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Sen. Jeanne Shaheen tours federal prison with "Talent Team"



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Senator Jeanne Shaheen, center, toured the Federal Correctional Facility on Thursday with nine members of the Berlin Federal Prison “Talent Team:” Chuck Henderson, left, Sen. Shaheen’s North Country representative; Paula Kenney, Androscoggin Valley Chamber of Commerce; SAU #3 Superintendent of Schools Corrine Cascadden; Martha Laflamme, Vice President of Student and Community Affairs at White Mountains Community College; Mark Belanger, manager of N.H. Employment Security in Berlin; Economic Development Director Max Makaitis of the Androscoggin Valley; Judy Woodward, Financial Literacy-VITA coordinator at the Family Resource Center (FRC) at Gorham; Kathleen Kelley of the Coös County Family Health Services; and Executive Director James Michalik of the FRC at Gorham, formerly a state Family Court judge. Buffeted by strong winds, the group looked out toward the south and the Presidential Range and the WMNF. Edith Tucker. (click for larger version)
November 03, 2010
BERLIN — U. S. Senator Jeanne Shaheen toured areas of the 99.99- percent-completed Berlin Federal Correctional Institution (FCI) on Thursday afternoon with members of the on-site Bureau of Prisons (BOP) staff and local "Talent Team" members to hear details on their work to support the Androscoggin Valley community prior to the facility's opening.

As she toured the massive unoccupied $240 million facility, Sen. Shaheen asked construction project specialist and Kentucky native Jay Johnson numerous detailed questions that sprung from the knowledge she had gained as governor when the Northern N. H. Correctional Facility was opened in 2002.

The state and federal prisons are both located on the east side of East Milan Road, north of downtown.

As soon as the last of the paperwork is completed, the facility, designed to hold 1,700 men — 1,500 in the main buildings and another 200 in a work camp — will be turned over to the BOP's Northeast Region, headquartered in Philadelphia, Penn.

The on-site point person will then become supervisory contract specialist Pam Tharp, who relocated from Devens, Mass., to Bethel, Me., to assume this responsibility.

The prison will be immediately placed on "mothballed status" with an on-site "skeleton" staff of about 15 "to keep the lights on" over the winter, Mr. Johnson explained.

A Continuing Resolution passed by Congress is now paying for the ongoing operations of federal agencies, this because a formal appropriations bill was not signed into law by Sept. 30, when the federal fiscal year ended.

Before the next steps are taken to open the prison, "activation" funds must be appropriated in the FY11 budget to begin furnishing and "fitting out" the now-empty building and to recruit and hire the staff, expected to number 340 corrections officers. About 40 percent will likely be transferred from other BOP facilities and 60 percent to be hired from the region.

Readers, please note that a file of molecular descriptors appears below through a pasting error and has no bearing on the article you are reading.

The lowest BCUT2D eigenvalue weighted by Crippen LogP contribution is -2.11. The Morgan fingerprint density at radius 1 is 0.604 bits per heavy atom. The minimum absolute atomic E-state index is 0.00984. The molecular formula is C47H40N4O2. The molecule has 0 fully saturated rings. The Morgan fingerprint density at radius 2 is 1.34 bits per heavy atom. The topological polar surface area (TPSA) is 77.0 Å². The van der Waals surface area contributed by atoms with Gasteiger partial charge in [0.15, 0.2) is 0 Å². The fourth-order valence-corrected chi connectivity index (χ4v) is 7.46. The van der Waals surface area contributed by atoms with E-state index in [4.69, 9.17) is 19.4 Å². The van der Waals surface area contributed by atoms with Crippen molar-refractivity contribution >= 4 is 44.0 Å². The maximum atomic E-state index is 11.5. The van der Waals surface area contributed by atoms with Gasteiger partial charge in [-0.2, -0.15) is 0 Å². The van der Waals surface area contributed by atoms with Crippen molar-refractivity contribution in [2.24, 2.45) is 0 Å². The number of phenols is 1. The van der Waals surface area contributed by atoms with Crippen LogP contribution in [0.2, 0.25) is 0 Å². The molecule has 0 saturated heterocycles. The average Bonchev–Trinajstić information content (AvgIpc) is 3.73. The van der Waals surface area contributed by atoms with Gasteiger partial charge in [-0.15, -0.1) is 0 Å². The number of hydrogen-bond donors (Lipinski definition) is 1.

The jobs will be posted on the BOP website this week, but interviews are not expected to be held until spring.

The new high-security building, whose interior is painted light beige throughout, has incorporated LEED energy-saving features, including its orientation to the south to capture as much of the sun's heat and light as possible, Mr. Johnson explained.

He proudly showed off the as-yet-unfurnished warden's office, spaces designated for the business and human relations departments, and the central fiber optic control and communications center in which corrections officers will be able to view the activities captured by remotely operated cameras placed in strategic locations.

The tour group trooped quickly through some elements of the main correctional facility that is made up of three units, each of which has two levels.

Everyone had a chance to enter at least one of the small 2-man pre-cast concrete cells that will be outfitted with bunks.

Sen. Shaheen and others on the tour also got an overview of spaces designed for medical, dental, and psychological services, disciplinary single-man isolation cells, shower banks, cafeteria, kitchen, dishwasher room, armory, and ordinance storage, as well as classroom spaces where inmates can earn high school diplomas and learn English as a Second Language.

Talent Team members then had a chance to explain to Sen. Shaheen how area community agencies and nonprofit organizations have broken down the process of applying for work at the prison or becoming a vendor into manageable and easy-to-follow steps.

The Androscoggin Valley Chamber of Commerce is now working on an on-line description of the several communities that make up the Valley to make it easier for BOP personnel coming from afar to understand their housing options.

"There's been lots of outreach," explained Judy Woodward of the Family Resource Center at Gorham.

"We have set things up for potential BOP employees so that they can easily go from A to B to C and not get confused by the requirements for criminal and financial background checks and physicals," said Family Resource Center Executive Director James Michalik.

SAU #3 Superintendent Corrine Cascadden of the Berlin Public Schools said that there are 84 fewer students in the system this school year than last and that she and the staff are eager to welcome the children of transients, some of whom have already inquired about the availability of high-quality programs.

On her daylong North Country swing, Sen. Shaheen also visited some of the city's housing being renovated under the Neighborhood Stabilization Program, had lunch with Mayor Paul Grenier at Tea Birds, toured Gorham Town Hall, met with local elected and USW Local 75 officials, and spoke at the North Country Council annual meeting held at the Mountain View Grand in Whitefield.

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